According to Worthington Fire Chief Rick von Holdt, based on its coverage area, the Worthington Fire Department could justify needing as many as 44 members, but he considers the department’s current 36-member force fully staffed.

“I’ve always had some (applicants) to choose from,” von Holdt said.

While the number of applicants have exceeded the number of openings in recent years, von Holdt notices some of the same trends that other area departments face.

Marcy said the Windom Fire Department is experiencing fewer and fewer applicants for open slots. He attributes that trend to a change in culture and generational attitudes.

He said am increasing importance is being placed on family life and activities. While that’s certainly not a bad thing, he said, volunteerism on the fire department is taking a backseat.

Von Holdt agrees, saying that family time and activities has become more of a focus. There’s also a lot more activities and opportunities for kids to be involved in than there once was, he added.

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Neither von Holdt nor Marcy deny that commitment to the fire service can be time-consuming, particularly within the first two years undergoing training.

According to von Holdt, a Minnesota West Community and Technical College fire/rescue instructor, it takes about 185 hours to complete the full training and skills program for new recruits.

But as both Marcy and von Holdt pointed out, being a firefighter isn’t limited to fighting fires anymore.

“It’s ice rescue, extrication, boat and water rescues, body recoveries and searches,” Marcy said. “Our responsibilities have grown so much. It really taxes the people on the fire department and of course their families, too.”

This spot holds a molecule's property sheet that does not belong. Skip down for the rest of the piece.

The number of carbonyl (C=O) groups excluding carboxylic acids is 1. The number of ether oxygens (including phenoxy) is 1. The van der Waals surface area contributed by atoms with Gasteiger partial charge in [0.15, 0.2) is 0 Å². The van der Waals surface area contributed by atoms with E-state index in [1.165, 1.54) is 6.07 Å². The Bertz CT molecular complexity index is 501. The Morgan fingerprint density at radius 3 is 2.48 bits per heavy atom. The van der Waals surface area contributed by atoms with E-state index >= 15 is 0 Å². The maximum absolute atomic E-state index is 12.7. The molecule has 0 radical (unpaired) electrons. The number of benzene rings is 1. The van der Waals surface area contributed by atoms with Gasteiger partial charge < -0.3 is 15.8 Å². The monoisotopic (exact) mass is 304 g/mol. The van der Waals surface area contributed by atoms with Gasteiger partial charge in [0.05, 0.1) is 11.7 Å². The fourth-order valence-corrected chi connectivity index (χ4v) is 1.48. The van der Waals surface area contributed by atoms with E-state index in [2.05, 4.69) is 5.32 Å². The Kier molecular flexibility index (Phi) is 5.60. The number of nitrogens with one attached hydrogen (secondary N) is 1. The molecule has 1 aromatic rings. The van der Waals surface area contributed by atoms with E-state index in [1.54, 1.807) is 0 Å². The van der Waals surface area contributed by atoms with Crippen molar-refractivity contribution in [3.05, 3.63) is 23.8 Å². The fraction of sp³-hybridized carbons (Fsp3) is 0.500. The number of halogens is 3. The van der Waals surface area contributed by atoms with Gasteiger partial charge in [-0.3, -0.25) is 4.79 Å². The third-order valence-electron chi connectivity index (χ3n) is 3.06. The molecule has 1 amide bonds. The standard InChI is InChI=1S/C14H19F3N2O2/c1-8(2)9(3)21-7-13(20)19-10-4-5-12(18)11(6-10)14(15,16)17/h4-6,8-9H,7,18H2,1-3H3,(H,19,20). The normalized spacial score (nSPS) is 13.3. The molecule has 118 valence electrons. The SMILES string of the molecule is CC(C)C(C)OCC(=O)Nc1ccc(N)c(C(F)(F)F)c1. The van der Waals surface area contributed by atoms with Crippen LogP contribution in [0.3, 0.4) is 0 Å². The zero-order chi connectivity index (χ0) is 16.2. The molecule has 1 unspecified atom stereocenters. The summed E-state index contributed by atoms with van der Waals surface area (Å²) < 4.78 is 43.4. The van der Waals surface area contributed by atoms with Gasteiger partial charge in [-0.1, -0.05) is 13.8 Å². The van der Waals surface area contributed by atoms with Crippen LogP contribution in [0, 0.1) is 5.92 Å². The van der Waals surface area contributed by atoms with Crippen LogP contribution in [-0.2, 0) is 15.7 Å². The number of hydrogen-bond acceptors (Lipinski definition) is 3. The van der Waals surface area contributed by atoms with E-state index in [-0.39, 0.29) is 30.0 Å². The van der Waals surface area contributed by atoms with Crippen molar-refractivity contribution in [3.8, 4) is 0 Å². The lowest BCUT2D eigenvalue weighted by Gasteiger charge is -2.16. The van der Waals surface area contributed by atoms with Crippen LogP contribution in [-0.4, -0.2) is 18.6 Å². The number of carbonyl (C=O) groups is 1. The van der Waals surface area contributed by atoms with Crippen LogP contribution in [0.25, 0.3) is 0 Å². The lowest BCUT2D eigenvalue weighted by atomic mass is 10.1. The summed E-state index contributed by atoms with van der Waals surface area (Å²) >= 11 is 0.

With extra responsibilities comes even more training, in the hopes that each member knows a little about a lot for whatever they may be called upon to do.

The trickle down effect continues, and comes full circle back to time and effort. And once members commit, each needs to respond to 50 percent of calls in a year to achieve retirement requirements, von Holdt said.

Considering all the time and effort required, the pay isn’t all that exciting. While the departments are considered volunteer, Marcy said some departments’ members receive a small compensation for responding to a call. In Windom, that amounts to about $15 per fire call and an hourly rate for trainings, he added.

“It isn’t a job you’re going to get rich with,” he said. “It seems to be that today’s generation desires to be compensated for their time. There’s nothing wrong with that, but it’s not like it was 20 years ago when you went to be a firefighter and you got paid little or nothing for your time.”

While much in the rural firefighting landscape has changed over the years, there’s one core that remains the same when it comes to fire service.

“It all depends what you want to put into it and making it happen,” von Holdt said, adding that he’s been blessed with having awesome members on the department. “They’ll be there when the 911 calls come in.”

Related Topics: ROUND LAKE